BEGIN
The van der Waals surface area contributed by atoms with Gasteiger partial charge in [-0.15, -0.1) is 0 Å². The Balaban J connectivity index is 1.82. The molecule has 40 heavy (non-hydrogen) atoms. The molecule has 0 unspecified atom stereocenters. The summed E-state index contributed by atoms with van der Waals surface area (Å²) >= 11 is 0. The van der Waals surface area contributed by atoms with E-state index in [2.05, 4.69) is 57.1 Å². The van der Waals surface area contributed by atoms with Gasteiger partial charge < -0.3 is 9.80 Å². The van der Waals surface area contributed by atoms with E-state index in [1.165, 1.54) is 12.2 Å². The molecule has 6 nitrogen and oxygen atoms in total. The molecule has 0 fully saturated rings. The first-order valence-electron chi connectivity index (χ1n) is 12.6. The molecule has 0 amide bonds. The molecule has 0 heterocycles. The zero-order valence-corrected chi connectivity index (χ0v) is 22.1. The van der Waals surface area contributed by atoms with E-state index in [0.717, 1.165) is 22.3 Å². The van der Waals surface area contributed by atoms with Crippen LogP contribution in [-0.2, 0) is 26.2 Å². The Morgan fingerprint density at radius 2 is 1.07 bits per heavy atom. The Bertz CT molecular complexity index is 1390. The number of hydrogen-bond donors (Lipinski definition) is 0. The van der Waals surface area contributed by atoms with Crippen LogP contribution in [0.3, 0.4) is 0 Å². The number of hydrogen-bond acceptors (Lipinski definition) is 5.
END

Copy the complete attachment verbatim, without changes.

The van der Waals surface area contributed by atoms with Gasteiger partial charge in [-0.15, -0.1) is 0 Å². The Balaban J connectivity index is 1.82. The molecule has 40 heavy (non-hydrogen) atoms. The molecule has 0 unspecified atom stereocenters. The summed E-state index contributed by atoms with van der Waals surface area (Å²) >= 11 is 0. The van der Waals surface area contributed by atoms with E-state index in [2.05, 4.69) is 57.1 Å². The van der Waals surface area contributed by atoms with Gasteiger partial charge < -0.3 is 9.80 Å². The van der Waals surface area contributed by atoms with E-state index in [1.165, 1.54) is 12.2 Å². The molecule has 6 nitrogen and oxygen atoms in total. The molecule has 0 fully saturated rings. The first-order valence-electron chi connectivity index (χ1n) is 12.6. The molecule has 0 amide bonds. The molecule has 0 heterocycles. The zero-order valence-corrected chi connectivity index (χ0v) is 22.1. The van der Waals surface area contributed by atoms with E-state index in [0.717, 1.165) is 22.3 Å². The van der Waals surface area contributed by atoms with Crippen LogP contribution in [-0.2, 0) is 26.2 Å². The Morgan fingerprint density at radius 2 is 1.07 bits per heavy atom. The Bertz CT molecular complexity index is 1390. The number of hydrogen-bond donors (Lipinski definition) is 0. The van der Waals surface area contributed by atoms with Crippen LogP contribution in [0.3, 0.4) is 0 Å². The number of hydrogen-bond acceptors (Lipinski definition) is 5.